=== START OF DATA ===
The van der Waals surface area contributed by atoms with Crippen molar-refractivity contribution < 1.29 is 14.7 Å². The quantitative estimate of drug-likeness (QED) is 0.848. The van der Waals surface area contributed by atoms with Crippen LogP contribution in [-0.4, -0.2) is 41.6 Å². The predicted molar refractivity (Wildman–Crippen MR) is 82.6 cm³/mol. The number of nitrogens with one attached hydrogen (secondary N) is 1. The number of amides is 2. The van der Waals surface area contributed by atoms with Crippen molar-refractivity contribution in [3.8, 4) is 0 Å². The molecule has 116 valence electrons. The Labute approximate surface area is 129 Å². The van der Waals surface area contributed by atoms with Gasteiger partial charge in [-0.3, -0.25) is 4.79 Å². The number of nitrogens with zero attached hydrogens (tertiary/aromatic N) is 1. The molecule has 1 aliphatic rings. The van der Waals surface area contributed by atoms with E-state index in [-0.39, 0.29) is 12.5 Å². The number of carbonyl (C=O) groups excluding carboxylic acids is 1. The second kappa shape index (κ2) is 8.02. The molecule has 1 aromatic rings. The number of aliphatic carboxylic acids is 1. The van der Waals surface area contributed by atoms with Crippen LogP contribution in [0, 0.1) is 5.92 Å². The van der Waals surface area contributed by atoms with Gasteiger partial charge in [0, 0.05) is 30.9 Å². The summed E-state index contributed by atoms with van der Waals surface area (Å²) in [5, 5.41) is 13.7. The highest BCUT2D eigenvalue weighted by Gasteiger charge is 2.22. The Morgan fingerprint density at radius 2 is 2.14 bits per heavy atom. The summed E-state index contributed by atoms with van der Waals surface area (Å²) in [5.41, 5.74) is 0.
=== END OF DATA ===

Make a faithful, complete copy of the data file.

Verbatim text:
The van der Waals surface area contributed by atoms with Crippen molar-refractivity contribution < 1.29 is 14.7 Å². The quantitative estimate of drug-likeness (QED) is 0.848. The van der Waals surface area contributed by atoms with Crippen LogP contribution in [-0.4, -0.2) is 41.6 Å². The predicted molar refractivity (Wildman–Crippen MR) is 82.6 cm³/mol. The number of nitrogens with one attached hydrogen (secondary N) is 1. The number of amides is 2. The van der Waals surface area contributed by atoms with Crippen molar-refractivity contribution in [3.8, 4) is 0 Å². The molecule has 116 valence electrons. The Labute approximate surface area is 129 Å². The van der Waals surface area contributed by atoms with Gasteiger partial charge in [-0.3, -0.25) is 4.79 Å². The number of nitrogens with zero attached hydrogens (tertiary/aromatic N) is 1. The molecule has 1 aliphatic rings. The van der Waals surface area contributed by atoms with E-state index in [-0.39, 0.29) is 12.5 Å². The number of carbonyl (C=O) groups excluding carboxylic acids is 1. The second kappa shape index (κ2) is 8.02. The molecule has 1 aromatic rings. The number of aliphatic carboxylic acids is 1. The van der Waals surface area contributed by atoms with Crippen LogP contribution in [0, 0.1) is 5.92 Å². The van der Waals surface area contributed by atoms with Gasteiger partial charge in [0, 0.05) is 30.9 Å². The summed E-state index contributed by atoms with van der Waals surface area (Å²) in [5, 5.41) is 13.7. The highest BCUT2D eigenvalue weighted by Gasteiger charge is 2.22. The Morgan fingerprint density at radius 2 is 2.14 bits per heavy atom. The summed E-state index contributed by atoms with van der Waals surface area (Å²) in [5.41, 5.74) is 0.